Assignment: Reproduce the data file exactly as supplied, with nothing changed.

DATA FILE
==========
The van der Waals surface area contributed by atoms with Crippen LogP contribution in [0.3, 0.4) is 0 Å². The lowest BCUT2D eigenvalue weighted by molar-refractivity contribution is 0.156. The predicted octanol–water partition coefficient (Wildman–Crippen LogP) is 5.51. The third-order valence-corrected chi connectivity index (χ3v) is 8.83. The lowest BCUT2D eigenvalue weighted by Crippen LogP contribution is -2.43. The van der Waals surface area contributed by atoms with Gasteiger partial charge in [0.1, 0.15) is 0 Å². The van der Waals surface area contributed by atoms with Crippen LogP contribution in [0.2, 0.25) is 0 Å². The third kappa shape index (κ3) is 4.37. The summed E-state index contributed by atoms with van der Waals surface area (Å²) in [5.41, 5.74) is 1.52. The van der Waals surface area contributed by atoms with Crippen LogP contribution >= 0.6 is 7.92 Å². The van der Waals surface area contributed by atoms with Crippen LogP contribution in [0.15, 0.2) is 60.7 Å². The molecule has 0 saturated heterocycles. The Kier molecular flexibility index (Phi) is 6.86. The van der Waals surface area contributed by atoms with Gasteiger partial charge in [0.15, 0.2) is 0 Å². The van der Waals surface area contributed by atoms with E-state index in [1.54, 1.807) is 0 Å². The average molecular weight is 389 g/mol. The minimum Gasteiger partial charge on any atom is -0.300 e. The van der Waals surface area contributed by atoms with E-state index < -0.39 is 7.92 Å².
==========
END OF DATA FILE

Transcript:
The van der Waals surface area contributed by atoms with Crippen LogP contribution in [0.3, 0.4) is 0 Å². The lowest BCUT2D eigenvalue weighted by molar-refractivity contribution is 0.156. The predicted octanol–water partition coefficient (Wildman–Crippen LogP) is 5.51. The third-order valence-corrected chi connectivity index (χ3v) is 8.83. The lowest BCUT2D eigenvalue weighted by Crippen LogP contribution is -2.43. The van der Waals surface area contributed by atoms with Gasteiger partial charge in [0.1, 0.15) is 0 Å². The van der Waals surface area contributed by atoms with Crippen LogP contribution in [0.2, 0.25) is 0 Å². The third kappa shape index (κ3) is 4.37. The summed E-state index contributed by atoms with van der Waals surface area (Å²) in [5.41, 5.74) is 1.52. The van der Waals surface area contributed by atoms with Crippen LogP contribution >= 0.6 is 7.92 Å². The van der Waals surface area contributed by atoms with Crippen LogP contribution in [0.15, 0.2) is 60.7 Å². The molecule has 0 saturated heterocycles. The Kier molecular flexibility index (Phi) is 6.86. The van der Waals surface area contributed by atoms with Gasteiger partial charge in [0.15, 0.2) is 0 Å². The van der Waals surface area contributed by atoms with E-state index in [1.54, 1.807) is 0 Å². The average molecular weight is 389 g/mol. The minimum Gasteiger partial charge on any atom is -0.300 e. The van der Waals surface area contributed by atoms with E-state index < -0.39 is 7.92 Å².